Churches “Occupy” CHA’s Lathrop Homes on Palm Sunday

The following is the Press Release regarding “Occupy Palm Sunday.”

On Palm Sunday, churches “occupy” CHA’s Lathrop Homes

Tell Mayor Emanuel: “Show us the plan” for North Side units

Over 250 people from area churches and the community gathered at 2029 W. Diversey in the heart of the Julia C. Lathrop Homes on Palm Sunday afternoon as a part of the 5th annual “Occupy Palm Sunday”, waving palm branches, carrying signs and chanting, “Show Us the Plan!” The event, organized by the Logan Square Ecumenical Alliance (LSEA), Chicago Housing Initiative (CHI) and Logan Square Neighborhood Association (LSNA), was in protest of Wednesday’s City Council action to approve the rezoning of Lathrop Homes that paves the way for elimination of 525 units of public housing on the historic site.

“Mayor Emanuel and the city of Chicago are taking homes that were set aside for low-income families and giving them to the rich,” Rev. Bruce Ray announced to the crowd. “That ain’t right! Mayor Emanuel needs to show us a plan that will replace those units on the North Side, and he needs to do it now.”

Ray, pastor of Kimball Avenue Church in Logan Square, said that the LSEA has demanded a meeting with the Mayor on Monday, March 21, at 10:00 am, to find a way forward, followed by a press conference. “Families are desperate for affordable housing. And the CHA (Chicago Housing Authority) is sitting on millions of dollars that should be used to provide that housing right here and right now,” Ray added.

Youth from local churches turned over a table covered with play money they called “Rahm Bucks” in a re-enactment of Jesus driving out the money changers in the temple in Jerusalem that first Palm Sunday. “CHA has the money. Why won’t they use it to provide housing?” one youth asked. “That’s what they are supposed to do.”

Participants, including many in wheelchairs, then processed to a vacant unit to hold an extended vigil. Laura Donaldson has been on the CHA’s waiting list for 20 years, but the lack of accessible low-income housing units has forced her to live in shelters. “We don’t need more market rate housing,” she said. “Look around, there are plenty of places people can rent. But low-income people with disabilities are left out in the cold.” Those keeping vigil said they were willing to stay throughout the night to show solidarity with those who have been displaced and have few housing options.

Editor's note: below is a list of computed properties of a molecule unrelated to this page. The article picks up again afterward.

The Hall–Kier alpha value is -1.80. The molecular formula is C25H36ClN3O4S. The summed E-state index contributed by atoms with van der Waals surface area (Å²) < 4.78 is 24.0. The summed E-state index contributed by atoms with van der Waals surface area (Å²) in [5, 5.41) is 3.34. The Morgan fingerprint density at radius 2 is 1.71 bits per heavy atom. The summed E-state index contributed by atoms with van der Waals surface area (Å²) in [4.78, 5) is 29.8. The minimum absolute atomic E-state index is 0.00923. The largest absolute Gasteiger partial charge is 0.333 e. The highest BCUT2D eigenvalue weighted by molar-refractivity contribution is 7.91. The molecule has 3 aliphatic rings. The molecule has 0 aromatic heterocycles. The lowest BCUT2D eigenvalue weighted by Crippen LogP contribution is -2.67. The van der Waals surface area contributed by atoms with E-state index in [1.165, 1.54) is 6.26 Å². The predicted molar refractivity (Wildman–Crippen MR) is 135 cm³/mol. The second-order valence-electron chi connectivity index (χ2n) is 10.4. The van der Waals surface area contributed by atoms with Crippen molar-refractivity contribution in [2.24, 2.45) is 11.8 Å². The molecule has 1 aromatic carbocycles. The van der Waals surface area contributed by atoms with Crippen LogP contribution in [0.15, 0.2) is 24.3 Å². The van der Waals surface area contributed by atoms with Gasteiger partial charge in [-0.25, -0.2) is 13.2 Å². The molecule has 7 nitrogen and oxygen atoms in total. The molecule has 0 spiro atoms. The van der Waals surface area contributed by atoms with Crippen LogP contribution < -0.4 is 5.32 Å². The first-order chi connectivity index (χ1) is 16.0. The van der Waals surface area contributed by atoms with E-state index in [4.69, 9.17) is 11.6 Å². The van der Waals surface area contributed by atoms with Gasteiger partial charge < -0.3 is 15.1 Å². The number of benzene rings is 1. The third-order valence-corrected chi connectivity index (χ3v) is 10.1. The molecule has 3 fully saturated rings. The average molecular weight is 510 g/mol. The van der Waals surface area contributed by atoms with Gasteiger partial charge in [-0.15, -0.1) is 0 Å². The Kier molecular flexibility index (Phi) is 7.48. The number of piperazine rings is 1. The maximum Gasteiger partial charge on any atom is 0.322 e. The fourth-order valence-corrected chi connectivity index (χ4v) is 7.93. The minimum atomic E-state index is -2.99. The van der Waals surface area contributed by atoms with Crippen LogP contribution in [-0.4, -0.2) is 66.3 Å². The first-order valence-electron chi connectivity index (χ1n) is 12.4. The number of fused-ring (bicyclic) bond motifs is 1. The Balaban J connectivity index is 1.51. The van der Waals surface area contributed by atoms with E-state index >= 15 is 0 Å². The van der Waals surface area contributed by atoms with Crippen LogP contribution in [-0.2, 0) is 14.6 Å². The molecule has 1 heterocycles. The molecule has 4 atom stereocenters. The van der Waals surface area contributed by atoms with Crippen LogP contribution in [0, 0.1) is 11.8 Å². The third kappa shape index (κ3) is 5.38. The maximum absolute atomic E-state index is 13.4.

Bishop Wayne Miller of the Metropolitan Synod of the Evangelical Lutheran Church of America (ELCA) also addressed the crowd. “We are once again witnessing a city government breaking faith. This is no longer a matter of public policy; it is a matter of public morality. There is still time for civic leaders to turn, and to choose a better path,” he said to the applause of the crowd.

In February, under pressure from community leaders, CHA CEO Eugene Jones issued a vaguely-worded letter committing that the CHA would create “525 new housing opportunities” on the North Side.  But the letter offered no specifics on how and when those units would be developed and how they would be funded. “The CHA has a long history of broken promises,” said Leah Levinger, Executive Director of the Chicago Housing Initiative (CHI). “The agency has delivered fewer than half of the replacement units it has promised since 1999, so Jones’ ‘commitment”; is empty,” she added. “Why should we believe the CHA would fulfill this new commitment? We need a plan.”

Referencing Martin Luther King, Jr’s, occupation of a public housing unit for 24 hours on Chicago’s West Side 50 years ago, Rev. Liz Muñoz, pastor of Nuestra Señora De Las Americas, said, “Families are being gentrified out of their communities. The result is the economic and racial re-segregation of the city—especially on the North Side. Lathrop represents stable housing for low income families in a great community, with decent schools, job opportunities, and safe streets, but the Mayor is choosing to take that away from the poor to build housing for the rich. That is completely unjust, and we cannot be silent in the face of injustice.”

The crowd was not silent, picking up the chant once again, “Show Us The Plan!” while 10 people, including Ms. Donaldson, Logan Square pastors and housing advocates, entered a vacant unit, vowing to occupy it for 24 hours.


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